Open-uri20170724-4-1nnk909_thumb

Seth Freed Wessler

Journalist

Seth Freed Wessler

Featured

The Coast Guard’s ‘Floating Guantánamos’

The open waters between Ecuador and Colombia, from which Jhonny Arcentales departed. Glenna Gordon for The New York Times. On nights when the November rain poured down and he had not slept at all, Jhonny Arcentales had visions of dying, of his body being cast into the dark ocean. He would imagine his wife and their teenage son tossing his clothes into a pit in a cemetery and gathering at the local church for his funeral.
The New York Times Link to Story

Days of Deportation

To mark President Donald Trump’s first 100 days in office, the Department of Homeland Security posted a multimedia update on its website featuring video of faceless federal agents placing handcuffs on a series of suspects. Immigration and Customs Enforcement officers had detained some 41,000 undocumented immigrants in that period—a 38 percent year-on-year increase—which, according to the site, reflects “President Trump’s commitment to enforce our immigration laws.”.

To Serve the National Interest

Rhizome is pleased to announce To Serve the National Interest, an installation of new collaborative work by Ingrid Burrington, Josh Begley, and Seth Freed Wessler on view at Ace Hotel New York’s gallery from April 5 through April 28, 2017, as part of Ace’s support of Seven on Seven. Building on Wessler’s journalistic investigation into privately run immigrant-only federal prisons, Burrington and Begley present seventy-five individual lenticular prints of satellite imagery capturing these sites and government documents pertaining to them.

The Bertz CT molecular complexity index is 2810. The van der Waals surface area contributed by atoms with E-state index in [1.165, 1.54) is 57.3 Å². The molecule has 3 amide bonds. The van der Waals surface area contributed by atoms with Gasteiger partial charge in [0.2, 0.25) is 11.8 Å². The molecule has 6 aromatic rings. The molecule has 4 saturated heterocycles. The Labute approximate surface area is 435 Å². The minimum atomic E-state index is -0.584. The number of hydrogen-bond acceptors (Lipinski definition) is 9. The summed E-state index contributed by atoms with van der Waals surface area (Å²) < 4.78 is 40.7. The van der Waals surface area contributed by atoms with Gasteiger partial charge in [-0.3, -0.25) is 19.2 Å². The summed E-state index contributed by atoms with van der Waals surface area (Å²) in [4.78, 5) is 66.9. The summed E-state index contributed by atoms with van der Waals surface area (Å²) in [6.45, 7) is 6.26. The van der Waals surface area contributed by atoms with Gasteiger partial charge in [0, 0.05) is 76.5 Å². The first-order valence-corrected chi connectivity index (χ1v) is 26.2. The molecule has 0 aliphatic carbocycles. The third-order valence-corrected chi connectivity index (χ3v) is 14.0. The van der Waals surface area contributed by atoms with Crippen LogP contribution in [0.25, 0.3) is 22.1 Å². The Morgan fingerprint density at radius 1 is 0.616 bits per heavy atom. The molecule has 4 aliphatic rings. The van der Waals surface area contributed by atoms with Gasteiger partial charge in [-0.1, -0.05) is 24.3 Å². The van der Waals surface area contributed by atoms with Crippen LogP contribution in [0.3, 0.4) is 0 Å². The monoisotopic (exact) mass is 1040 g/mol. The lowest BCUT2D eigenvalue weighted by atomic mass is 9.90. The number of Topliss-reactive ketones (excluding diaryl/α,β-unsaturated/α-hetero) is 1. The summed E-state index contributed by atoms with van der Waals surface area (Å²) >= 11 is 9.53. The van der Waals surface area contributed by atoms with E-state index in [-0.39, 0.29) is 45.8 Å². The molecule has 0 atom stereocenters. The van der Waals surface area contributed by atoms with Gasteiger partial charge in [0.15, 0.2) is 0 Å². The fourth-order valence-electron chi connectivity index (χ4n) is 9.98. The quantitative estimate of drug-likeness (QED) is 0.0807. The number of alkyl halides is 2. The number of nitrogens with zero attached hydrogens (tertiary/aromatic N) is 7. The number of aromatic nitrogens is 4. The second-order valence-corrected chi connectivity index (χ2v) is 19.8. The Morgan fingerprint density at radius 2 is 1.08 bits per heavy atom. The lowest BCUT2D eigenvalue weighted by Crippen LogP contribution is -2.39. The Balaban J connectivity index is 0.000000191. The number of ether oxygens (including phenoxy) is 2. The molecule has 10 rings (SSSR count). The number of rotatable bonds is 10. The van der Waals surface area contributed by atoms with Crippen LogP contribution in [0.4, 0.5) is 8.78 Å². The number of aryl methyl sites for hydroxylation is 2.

RHIZOME.org Link to Story

Dreamers Get Real

Two DACA recipients (now in their 20's) go back to El Salvador for the first time in 12 years. They wanted to see their sick grandfather, and scope out what life would be like if Trump ends DACA ended and they were deported.
This American Life Link to Story

How Trump Could Make Criminals to Deport

 The only way to quickly deport 3 million immigrants is to first make them into criminals—and he’ll have the tools to do so on day one.
The Nation Link to Story

Fresh Air: Investigation Into Private Prisons Reveals Inmate Deaths

Seth Freed Wessler reported on substandard medical care in privately-run prisons in the federal corrections system for The Nation, which may have led the Justice Department to phase out their use. This is FRESH AIR. I'm Dave Davies, in for Terry Gross, who's off this week. Last week, the Justice Department announced it would start to phase out the use of private for-profit prisons to hold federal inmates.

The Justice Department Will End Federal Private Prisons, Following a ‘Nation’ Investigation

In an historic rebuke of the private prison industry, the Department of Justice today announced plans to eliminate the use of private prisons to incarcerate federal inmates. The announcement follows the release of a critical inspector general’s report and an investigative series published in The Nation, in partnership with the Investigative Fund and Reveal News.
The Nation Link to Story

Federal Officials Ignored Years of Internal Warnings About Deaths at Private Prisons